Norman Ernest Borlaug was going to have a nice, safe, successful career with DuPont, having started there in 1942 working on chemical compounds used in the war effort. But, as with so many who go on to accomplish great things, he came under the influence of a great teacher: Elvin C. Stakman at the University of Minnesota, who encouraged him to switch from forestry to plant pathology. His old teacher would later urge him to accept a grant from the Rockefeller Foundation to fight wheat rust in Mexico. Which he did, with great success.

In the course of his work in Mexico, Norman Borlaug started different experimental farms in different parts of Mexico. He began crossbreeding different varieties of wheat by laborious effort under the broiling Mexican sun, fighting off sickness and fatigue to travel thousands of miles on impossible roads to spread the word. The result: new varieties of wheat that could be grown in dry climates all over the world, producing record crops. Wheat production in Mexico alone would increase sixfold between the 1940s and '60s.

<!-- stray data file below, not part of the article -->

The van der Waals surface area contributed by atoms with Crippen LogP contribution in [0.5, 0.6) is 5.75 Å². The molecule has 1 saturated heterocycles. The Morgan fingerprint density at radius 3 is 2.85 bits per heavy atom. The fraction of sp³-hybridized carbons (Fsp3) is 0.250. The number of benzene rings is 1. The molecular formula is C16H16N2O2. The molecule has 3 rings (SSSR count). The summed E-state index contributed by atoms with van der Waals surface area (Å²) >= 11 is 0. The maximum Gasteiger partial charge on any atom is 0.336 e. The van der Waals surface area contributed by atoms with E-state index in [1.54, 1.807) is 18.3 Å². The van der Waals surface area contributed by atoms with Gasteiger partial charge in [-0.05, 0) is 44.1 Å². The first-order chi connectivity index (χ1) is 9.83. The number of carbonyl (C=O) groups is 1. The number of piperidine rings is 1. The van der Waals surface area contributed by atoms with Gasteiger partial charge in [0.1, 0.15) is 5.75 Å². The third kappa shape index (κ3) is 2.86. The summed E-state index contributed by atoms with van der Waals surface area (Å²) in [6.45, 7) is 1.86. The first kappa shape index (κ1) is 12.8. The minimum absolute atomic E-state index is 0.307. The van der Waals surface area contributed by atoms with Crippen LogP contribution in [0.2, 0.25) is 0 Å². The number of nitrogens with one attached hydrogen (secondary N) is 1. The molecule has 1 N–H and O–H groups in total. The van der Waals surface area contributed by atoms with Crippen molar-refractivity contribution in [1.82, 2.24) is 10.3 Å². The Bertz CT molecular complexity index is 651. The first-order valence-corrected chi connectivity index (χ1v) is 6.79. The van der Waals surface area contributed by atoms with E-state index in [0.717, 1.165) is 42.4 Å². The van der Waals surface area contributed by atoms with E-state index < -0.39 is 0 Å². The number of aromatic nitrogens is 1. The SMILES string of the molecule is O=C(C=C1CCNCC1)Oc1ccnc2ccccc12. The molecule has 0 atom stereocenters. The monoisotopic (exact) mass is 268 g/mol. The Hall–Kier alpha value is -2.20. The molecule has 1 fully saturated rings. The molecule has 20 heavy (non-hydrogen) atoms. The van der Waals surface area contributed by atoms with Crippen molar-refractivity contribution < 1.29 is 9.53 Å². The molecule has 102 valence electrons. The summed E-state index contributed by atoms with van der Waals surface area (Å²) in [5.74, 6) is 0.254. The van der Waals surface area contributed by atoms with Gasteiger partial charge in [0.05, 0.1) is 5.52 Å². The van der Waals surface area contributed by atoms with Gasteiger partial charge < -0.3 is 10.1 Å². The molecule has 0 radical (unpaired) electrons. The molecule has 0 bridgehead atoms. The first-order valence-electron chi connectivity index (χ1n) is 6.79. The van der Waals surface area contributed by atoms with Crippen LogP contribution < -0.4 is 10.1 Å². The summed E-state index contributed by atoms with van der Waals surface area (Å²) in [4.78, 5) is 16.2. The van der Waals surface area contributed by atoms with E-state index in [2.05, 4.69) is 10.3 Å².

Norman Borlaug would have his critics, too, the way cotton has boll weevils. They argued that the underdeveloped world would have been better off sticking with "sustainable" agriculture and "natural" fertilizer instead of Dr. Borlaug's combination of new plant varieties and additional nutrients for them.

He found such arguments less than convincing. Or as he put it, direct as ever, "some of the environmental lobbyists of the Western nations are the salt of the earth, but many of them are elitists. They've never experienced the physical sensation of hunger. They do their lobbying from comfortable office suites in Washington or Brussels. If they lived just one month amid the misery of the developing world, as I have for 50 years, they'd be crying out for tractors and fertilizer and irrigation canals and be outraged that fashionable elitists back home were trying to deny them these things."

Which is what I should have told my fellow passenger aboard the Chihuahua al Pacifico so many years ago.